Hallasan Mountain is relatively easy to hike. With hiking courses less than 10km in length, it is possible to go to the peak and back in one day. However, the weather is very changeable and there is a lot of wind, so make sure that you are well prepared before you start climbing up the mountain.

    • Directions
      Jeju Intercity Bus Terminal – Eorimok
      Take Bus 1100 (Jeju, Yeongsil, Jungmun), and get off at the entrance of Eorimok Trail.
      Bus schedule: 08:00, 09:00, 10:00, 11:00, 12:20, 13:40, 15:00
      (April-October: two additional buses are operated at 6:30 and 16:00)
      Travel time: 35min
      Jeju Intercity Bus Terminal - Seongpanak
      Take Road Bus 5.16 (Jeju, Seongpanak, Seogui), and get off at Seongpanak.
      Bus schedule: 06:00-21:30, 10-15min intervals
      Travel time: 30min
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    Gyeongju | 경주

    Gyeongju (경주), located in southeast Korea, was the capital of the Silla Kingdom for 992 years (BC 57-935), the longest surviving kingdom in the history of Korea. Not only is it astounding that it was ruled by 56 kings spanning a period of almost a thousand years, it is equally remarkable that the kingdom of Silla originally started as a small tribal state and later expanded to occupy more than half of the Korean peninsula. The area was initially known as ‘Seorabeol' (서라벌) or 'Gyerim' (계림), and it wasn’t until the end of the era in 935 that it was first referred to as 'Gyeongju.'
    Living up to its former glory as the capital of the longest-surviving kingdom in Korea, Gyeongju still shines today, more than a millennium after the kingdom’s demise. Buddhism was introduced in Silla in the 6th century and played a significant role in strengthening royal authority and unifying the people, becoming the foundation of the area's art, tradition, and culture. Consequently, Gyeongju is the home of the greatest Buddhist art treasures in Korea, and is the nation's most popular fieldtrip destination.
    Bulguksa Temple and Seokguram Grotto are Gyeonju's most celebrated relics and are said to capture the essence of the Korean Buddhist culture. These two sites were the first sites to be registered as UNESCO World Cultural Heritages in 1995. In 2000, five districts were added to the list of World Cultural Heritages under the title 'Gyeongju Historic Areas.' Gyeongju is a virtual cornucopia of history, meriting praise and preservation worldwide.

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    • Bulguksa Temple [UNESCO World Heritage]

      Bulguksa (불국사) is said to have been constructed as a representation of the ideal world of Buddha. This expansive temple is a valuable historic site, emanating the mystic beauty of Buddhism, the religious and cultural backbone of the ancient Silla Kingdom. In addition to the structure's compelling historical significance, it is also representative of the pinnacle of 8th century architectural prowess. The temple is home to numerous national treasures, the most notable being the Dabotap and Seokgatap pagodas in front of Daeungjeon Hall.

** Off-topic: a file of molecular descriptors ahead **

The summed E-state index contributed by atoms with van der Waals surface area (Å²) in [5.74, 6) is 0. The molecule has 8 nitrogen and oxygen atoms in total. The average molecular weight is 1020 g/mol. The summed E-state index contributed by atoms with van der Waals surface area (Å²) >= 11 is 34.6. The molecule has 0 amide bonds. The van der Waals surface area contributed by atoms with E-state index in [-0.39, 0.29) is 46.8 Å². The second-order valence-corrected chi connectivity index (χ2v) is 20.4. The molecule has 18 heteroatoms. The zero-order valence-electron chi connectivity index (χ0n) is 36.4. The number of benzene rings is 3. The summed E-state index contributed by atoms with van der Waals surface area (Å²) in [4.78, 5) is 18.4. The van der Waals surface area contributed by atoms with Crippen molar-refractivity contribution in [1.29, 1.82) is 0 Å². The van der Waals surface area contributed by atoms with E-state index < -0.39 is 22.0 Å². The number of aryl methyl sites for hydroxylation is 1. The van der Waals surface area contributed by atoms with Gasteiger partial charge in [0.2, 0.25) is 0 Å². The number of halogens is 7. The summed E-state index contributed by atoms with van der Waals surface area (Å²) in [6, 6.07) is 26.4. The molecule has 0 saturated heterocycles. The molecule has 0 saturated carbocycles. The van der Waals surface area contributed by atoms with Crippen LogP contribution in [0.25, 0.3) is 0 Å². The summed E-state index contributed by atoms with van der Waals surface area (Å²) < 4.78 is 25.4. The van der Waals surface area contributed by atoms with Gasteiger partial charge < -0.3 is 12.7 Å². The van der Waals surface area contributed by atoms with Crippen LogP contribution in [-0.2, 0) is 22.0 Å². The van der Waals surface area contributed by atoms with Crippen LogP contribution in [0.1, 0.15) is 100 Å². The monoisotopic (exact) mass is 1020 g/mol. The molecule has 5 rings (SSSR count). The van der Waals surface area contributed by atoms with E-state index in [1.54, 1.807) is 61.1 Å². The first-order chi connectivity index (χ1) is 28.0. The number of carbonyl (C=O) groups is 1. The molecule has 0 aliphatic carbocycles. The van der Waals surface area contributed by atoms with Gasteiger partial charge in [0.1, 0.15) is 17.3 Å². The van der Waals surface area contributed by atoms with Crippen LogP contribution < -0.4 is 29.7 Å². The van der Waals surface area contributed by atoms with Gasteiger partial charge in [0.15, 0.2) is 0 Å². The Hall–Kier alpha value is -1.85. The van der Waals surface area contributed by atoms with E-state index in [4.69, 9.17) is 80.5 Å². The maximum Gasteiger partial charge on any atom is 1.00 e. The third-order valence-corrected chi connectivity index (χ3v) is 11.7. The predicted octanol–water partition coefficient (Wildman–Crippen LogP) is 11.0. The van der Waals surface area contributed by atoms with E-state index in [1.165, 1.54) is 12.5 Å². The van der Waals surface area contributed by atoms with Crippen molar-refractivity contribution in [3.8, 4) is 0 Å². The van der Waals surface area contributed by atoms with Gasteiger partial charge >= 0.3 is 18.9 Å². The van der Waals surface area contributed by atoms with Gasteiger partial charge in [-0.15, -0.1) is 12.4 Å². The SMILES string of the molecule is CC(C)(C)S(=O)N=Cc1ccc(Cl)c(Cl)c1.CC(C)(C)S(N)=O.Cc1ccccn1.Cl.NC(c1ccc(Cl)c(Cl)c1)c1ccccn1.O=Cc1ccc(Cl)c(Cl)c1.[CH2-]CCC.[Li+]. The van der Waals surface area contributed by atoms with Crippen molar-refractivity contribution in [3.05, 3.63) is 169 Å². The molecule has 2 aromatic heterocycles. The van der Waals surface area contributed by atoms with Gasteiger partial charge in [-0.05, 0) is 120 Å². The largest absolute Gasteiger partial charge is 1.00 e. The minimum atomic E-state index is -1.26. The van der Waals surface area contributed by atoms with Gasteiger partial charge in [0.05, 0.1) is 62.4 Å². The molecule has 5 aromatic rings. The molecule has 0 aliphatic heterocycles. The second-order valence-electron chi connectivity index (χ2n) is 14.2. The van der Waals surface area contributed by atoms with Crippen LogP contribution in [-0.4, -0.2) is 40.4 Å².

• Directions :From Gyeongju Intercity / Express Bus Terminal or Gyeongju Train Station, Take Bus 10 or 11 and get off at Bulguksa Temple.
    • Tel :+82-54-746-9913
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    What to eat

    Quintessential Korean Food

    김치 Kimchi

    Ingredients: Cabbage (or radish, cucumber, etc), julienne radish, minced garlic, diced green onion, salted fish, salt

    Description: Cabbages and other vegetables are soaked in salt water, then seasoned with different spices before being fermented. There are many different types of kimchi, such as cabbage kimchi (the most common), cucumber kimchi, radish kimchi, cubed radish kimchi, green onion kimchi, and more. It is a health food filled with vitamins, minerals, and more.


    비빔밥 Bibimbap (Rice Mixed with Vegetables and Beef)

    Ingredients: Rice, fernbrake, roots of balloon flower, bean sprout, beef, red pepper paste, sesame oil

    Description: A dish made by mixing rice with various other cooked vegetables. Great for experiencing different vegetables, pleasing to the eye, and full of nutrients. Jeonju's variation of bibimbap is most famous.


    불고기 Bulgogi (Beef in a Soy sauce Marinade)

    Ingredients: Beef (or pork), pear juice or sugar, soy sauce, minced garlic, diced green onion, sesame oil

    Description: Beef or pork is sliced thinly then marinated in seasoning before being grilled.


    갈비 구이 Grilled Galbi (Seasoned ribs)

    Ingredients: Beef rib (or pork rib), sugar, soy sauce, diced green onion, minced garlic, sesame oil

    Description: Ribs of beef or pork are sliced into easy to eat portions, then marinated in seasonings before being grilled. Suwon galbi is popular.


    삼계탕 Samgyetang (Ginseng Chicken soup)

    Ingredients: Young chicken, sweet rice, ginseng, garlic, chestnut, jujube

    Description: A young chicken is cleaned out then stuffed with various ingredients before being boiled to draw out a delicious broth.


    냉면 Naengmyeon (Buckwheat noodles in a cold broth))

    Ingredients: Noodles made of buckwheat or starch, beef broth, thin slices of beef, julienne cucumber, julienne pear, boiled egg

    Description: Noodles served in cold beef broth- the soup is refreshing. There is also bibim naengmyeon, which doesn't have soup but is mixed with red pepper paste instead.


    해물탕 Haemultang (Seafood stew)

    Ingredients: Crab, clam, shrimp, fish, radish, red pepper paste, red pepper powder, green onion, garlic

    Description: Various seafood are boiled before adding red pepper paste and red pepper powder. The broth is both refreshing and very spicy.


    김치찌개 Kimchi jjigae (Kimchi stew)

    Ingredients: Kimchi, pork, sesame oil, green onion, garlic